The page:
• Nationally, 83% of middle and high school girls report being bullied • 1 out of 3 teen girls in the U.S. suffer from depression • Nationally, girls are the fastest growing population in the juvenile justice system • 81% of U.S. 10 year-old girls have been, or are currently on a diet • Texas has the 2nd highest rate of teen girls who deliver babies twice • 71% of teen girls in Austin, Texas report feeling they don’t measure up. • 43% of girls in Austin say they act out negatively when feeling badly about themselves through bullying, binge drinking, disordered eating, smoking and selfmutilation

See for more information on these statistics and to find new resources.

rOsalind WiseMan Story by Joelle Pearson

Your girl is going to be bullied. It’s probably already happened (yes, even if she’s four), and it’s going to happen again. You won’t be able to prevent it. Nor should you even try, explains internationally lauded author and educator Rosalind Wiseman. People operate in groups, and conflict can’t be avoided in groups, she says. And people (yes, even four-year-olds) abuse power. But that isn’t suggesting you can’t help. Parents and educators like Wiseman play a key role in helping children and young adults learn healthy conflict resolution. It’s not parental micromanaging; it’s essential. Just as you shouldn’t give car keys to a newly minted driver and tell them “Go!” you shouldn’t expect adolescents to be able to mediate conflicts without guidance, explains Wiseman. Children, she says, do not work out problems in a vacuum. “You have to be able to see this as it is,” Wiseman says. “It’s not life-ending (usually) or inevitable, but when bullying happens,

thinking, ‘Oh my god. How can I save my child from this?’ is not the right approach. You have to say, ‘You know what? My kids are in the world, so I need to methodically and age-appropriately give them the skills they need to muddle through this mess.” Wiseman has been working closely with youth since she was only 21, and understands their psychology from a much different angle than her audience is accustomed to. She graduated from Occidental College in 1991, and began working as a self-defense instructor for teens, applying her studies (group dynamics, a branch of political science that analyzes how individuals make decisions with or against the group they are a part of) to the young adult demographic. It seemed her students craved social guidance as much as selfdefense, and Wiseman was driven to help. Thus, she created Empower, a traveling nonprofit workshop and lecture series that taught girls how to build positive relationships. A decade later,

Rosalind Wiseman is the author of four books including Queen Bees and Wannabes.

she summarized her observations in the bestselling Queen Bees and Wannabes, which soon after was adapted by Tina Fey into the comedy Mean Girls. The cutthroat “girl-world” hierarchy that Wiseman exposed was honest, alarming and clearly needed further addressing. For, calling adolescence a “mess” is generous. Young girls face a bevy of problems that most grown women can relate to and remember: fitting in; discovering your interests; and the confusing and awkward desire to feel recognized, socially and sexually. But the problem that adult women may have difficulty comprehending is how these same issues for girls today have become something completely new–and much more difficult– due to technology. For instance, girls are twice as likely as boys to fall victim to and take part in cyberbullying. Almost 40% of girls report being bullied online during middle and high school, according to the PEW Research Center. “Girls just don’t have any privacy to make mistakes anymore,” Wiseman explains. “When you go through that phase in your life, you’re really vulnerable to making really poor choices like hooking up with the wrong person or drinking way too much and acting like a complete fool. … Now girls go through that phase in their life on a public platform, which they sometimes contribute to.” Wiseman certainly doesn’t hedge her views, nor does she expect her main audience—teen boys and girls—to either. That’s part of the reason she’s been so successful in getting young adults to open up about their lives. She treats them with respect, doesn’t try to lecture and most importantly, doesn’t pretend to be an expert on their lives. “I tell them, ‘I don’t have all the answers, even though I’ve worked with young people for a long time. I’m going to tell you the way I think the world looks, and you tell me what you think about that. And we’re going to have a real not-beating-around-the-bush discussion about it,’” she says, adding that kids trust that and respond to it. Who helps young adults learn to navigate relationships is just as important as how. So when it comes to peer-mentoring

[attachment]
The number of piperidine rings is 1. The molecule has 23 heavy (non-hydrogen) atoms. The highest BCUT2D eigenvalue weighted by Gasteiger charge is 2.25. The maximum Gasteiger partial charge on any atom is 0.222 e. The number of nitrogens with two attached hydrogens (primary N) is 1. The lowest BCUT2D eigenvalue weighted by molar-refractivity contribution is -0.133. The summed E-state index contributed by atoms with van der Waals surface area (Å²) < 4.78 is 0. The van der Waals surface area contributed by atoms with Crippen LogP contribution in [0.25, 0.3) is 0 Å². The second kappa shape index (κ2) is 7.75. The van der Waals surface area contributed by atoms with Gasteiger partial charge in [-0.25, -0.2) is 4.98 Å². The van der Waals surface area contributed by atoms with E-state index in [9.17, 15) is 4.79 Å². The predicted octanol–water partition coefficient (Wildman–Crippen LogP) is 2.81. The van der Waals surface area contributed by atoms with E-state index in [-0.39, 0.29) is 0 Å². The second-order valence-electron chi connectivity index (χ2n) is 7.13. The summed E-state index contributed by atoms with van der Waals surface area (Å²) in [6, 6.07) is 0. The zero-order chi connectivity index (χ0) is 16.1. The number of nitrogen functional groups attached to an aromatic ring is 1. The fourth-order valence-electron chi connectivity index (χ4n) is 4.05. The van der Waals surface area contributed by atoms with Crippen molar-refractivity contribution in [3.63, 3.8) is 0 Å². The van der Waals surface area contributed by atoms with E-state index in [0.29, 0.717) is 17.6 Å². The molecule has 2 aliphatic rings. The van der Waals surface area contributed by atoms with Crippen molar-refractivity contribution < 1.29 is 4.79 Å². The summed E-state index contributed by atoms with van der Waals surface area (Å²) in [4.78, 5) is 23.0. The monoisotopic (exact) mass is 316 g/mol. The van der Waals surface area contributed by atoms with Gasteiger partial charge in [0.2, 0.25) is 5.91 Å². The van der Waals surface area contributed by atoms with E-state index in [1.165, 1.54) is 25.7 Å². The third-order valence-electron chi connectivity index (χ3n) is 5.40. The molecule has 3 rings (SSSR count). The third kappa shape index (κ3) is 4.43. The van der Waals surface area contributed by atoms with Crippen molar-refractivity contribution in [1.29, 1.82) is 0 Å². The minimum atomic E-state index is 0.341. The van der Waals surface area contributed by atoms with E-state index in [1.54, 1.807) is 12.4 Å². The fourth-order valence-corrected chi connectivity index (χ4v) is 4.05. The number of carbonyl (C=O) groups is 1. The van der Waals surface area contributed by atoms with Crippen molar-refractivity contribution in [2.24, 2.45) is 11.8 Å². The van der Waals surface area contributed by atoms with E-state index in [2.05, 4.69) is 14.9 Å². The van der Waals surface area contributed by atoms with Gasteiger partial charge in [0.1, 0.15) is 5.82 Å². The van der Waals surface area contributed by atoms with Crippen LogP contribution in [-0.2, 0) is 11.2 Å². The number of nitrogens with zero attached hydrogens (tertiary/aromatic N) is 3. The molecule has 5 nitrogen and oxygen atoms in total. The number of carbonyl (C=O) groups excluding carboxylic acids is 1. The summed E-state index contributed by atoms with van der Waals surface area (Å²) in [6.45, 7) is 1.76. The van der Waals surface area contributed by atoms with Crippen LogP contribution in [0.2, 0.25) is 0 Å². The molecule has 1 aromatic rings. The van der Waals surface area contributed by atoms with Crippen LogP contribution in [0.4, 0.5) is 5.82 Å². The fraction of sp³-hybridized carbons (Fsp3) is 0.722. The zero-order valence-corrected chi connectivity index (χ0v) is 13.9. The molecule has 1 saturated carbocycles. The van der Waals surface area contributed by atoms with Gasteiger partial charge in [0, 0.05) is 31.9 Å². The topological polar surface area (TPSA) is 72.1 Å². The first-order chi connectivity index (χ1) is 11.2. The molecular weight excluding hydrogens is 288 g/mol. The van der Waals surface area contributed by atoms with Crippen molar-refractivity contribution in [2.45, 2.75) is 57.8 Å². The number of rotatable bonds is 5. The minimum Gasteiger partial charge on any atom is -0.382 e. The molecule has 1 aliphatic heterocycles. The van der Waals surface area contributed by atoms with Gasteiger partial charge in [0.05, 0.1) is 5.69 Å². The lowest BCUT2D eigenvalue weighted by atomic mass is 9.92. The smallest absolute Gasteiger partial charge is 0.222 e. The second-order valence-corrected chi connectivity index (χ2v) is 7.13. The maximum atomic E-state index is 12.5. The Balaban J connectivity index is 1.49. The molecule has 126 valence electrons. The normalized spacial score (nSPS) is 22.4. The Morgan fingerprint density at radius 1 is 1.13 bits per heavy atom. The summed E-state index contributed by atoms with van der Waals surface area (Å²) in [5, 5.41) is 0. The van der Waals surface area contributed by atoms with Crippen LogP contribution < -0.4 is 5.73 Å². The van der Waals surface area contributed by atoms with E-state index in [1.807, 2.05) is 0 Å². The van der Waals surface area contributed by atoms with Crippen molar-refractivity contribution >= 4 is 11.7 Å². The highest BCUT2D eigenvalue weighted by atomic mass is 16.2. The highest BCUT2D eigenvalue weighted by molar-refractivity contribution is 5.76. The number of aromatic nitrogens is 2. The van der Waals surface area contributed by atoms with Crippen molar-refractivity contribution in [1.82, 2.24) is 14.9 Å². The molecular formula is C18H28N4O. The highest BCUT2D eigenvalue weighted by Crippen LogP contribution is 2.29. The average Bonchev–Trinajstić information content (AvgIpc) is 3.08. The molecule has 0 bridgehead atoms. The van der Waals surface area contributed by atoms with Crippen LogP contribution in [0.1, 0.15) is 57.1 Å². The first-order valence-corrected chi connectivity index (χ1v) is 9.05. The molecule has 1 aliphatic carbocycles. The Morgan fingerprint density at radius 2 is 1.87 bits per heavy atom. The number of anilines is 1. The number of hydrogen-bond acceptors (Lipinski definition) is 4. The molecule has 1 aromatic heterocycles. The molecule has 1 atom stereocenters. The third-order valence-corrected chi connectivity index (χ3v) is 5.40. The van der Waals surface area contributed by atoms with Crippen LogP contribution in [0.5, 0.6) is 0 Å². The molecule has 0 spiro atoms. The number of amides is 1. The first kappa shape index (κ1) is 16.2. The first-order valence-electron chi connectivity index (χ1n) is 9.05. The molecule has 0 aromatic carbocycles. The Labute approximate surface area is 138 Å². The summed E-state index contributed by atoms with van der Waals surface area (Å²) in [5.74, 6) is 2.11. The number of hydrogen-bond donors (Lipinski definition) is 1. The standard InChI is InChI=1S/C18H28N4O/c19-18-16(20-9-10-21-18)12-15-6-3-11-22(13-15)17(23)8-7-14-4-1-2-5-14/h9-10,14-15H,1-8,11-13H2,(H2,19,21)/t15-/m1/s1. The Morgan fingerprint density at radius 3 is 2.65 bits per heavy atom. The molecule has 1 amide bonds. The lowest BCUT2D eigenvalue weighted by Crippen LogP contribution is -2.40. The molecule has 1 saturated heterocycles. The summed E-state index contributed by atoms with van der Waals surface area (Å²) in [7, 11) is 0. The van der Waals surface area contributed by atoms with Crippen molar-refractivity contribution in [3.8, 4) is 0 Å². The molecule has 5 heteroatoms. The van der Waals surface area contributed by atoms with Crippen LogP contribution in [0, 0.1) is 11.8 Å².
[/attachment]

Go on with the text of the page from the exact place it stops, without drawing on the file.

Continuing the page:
programs, Wiseman is generally not a supporter. They tend to be ineffective, she says, and sometimes they can even reinforce the wrong ideas. Research supports this, but it’s not youth mentors’ fault, Wiseman says. Untrained mentors generally just don’t have the skills they need. The exception, Wiseman says, are programs like GENaustin, which she’s been a proponent of since its beginning. “It’s different from most other peer-led support programs in that they do give girls the skills they need to be effective mentors,” she says. GENaustin trains its high-school mentors using a researchbased curriculum, ensuring that middle-school girls are provided with mentors who are both academically focused and socially confident in their decisions and personalities. The environment of trust and respect that Wiseman strives to create in her workshops is also created at clubGEN, which gives girls a safe place to speak out about their lives and problems. For parents, educators, mentors or those simply interested in social theory, Wiseman’s speech at the 2011 We Are Girls conference will provide a current and candid look at how to help foster positive relationships between girls and others.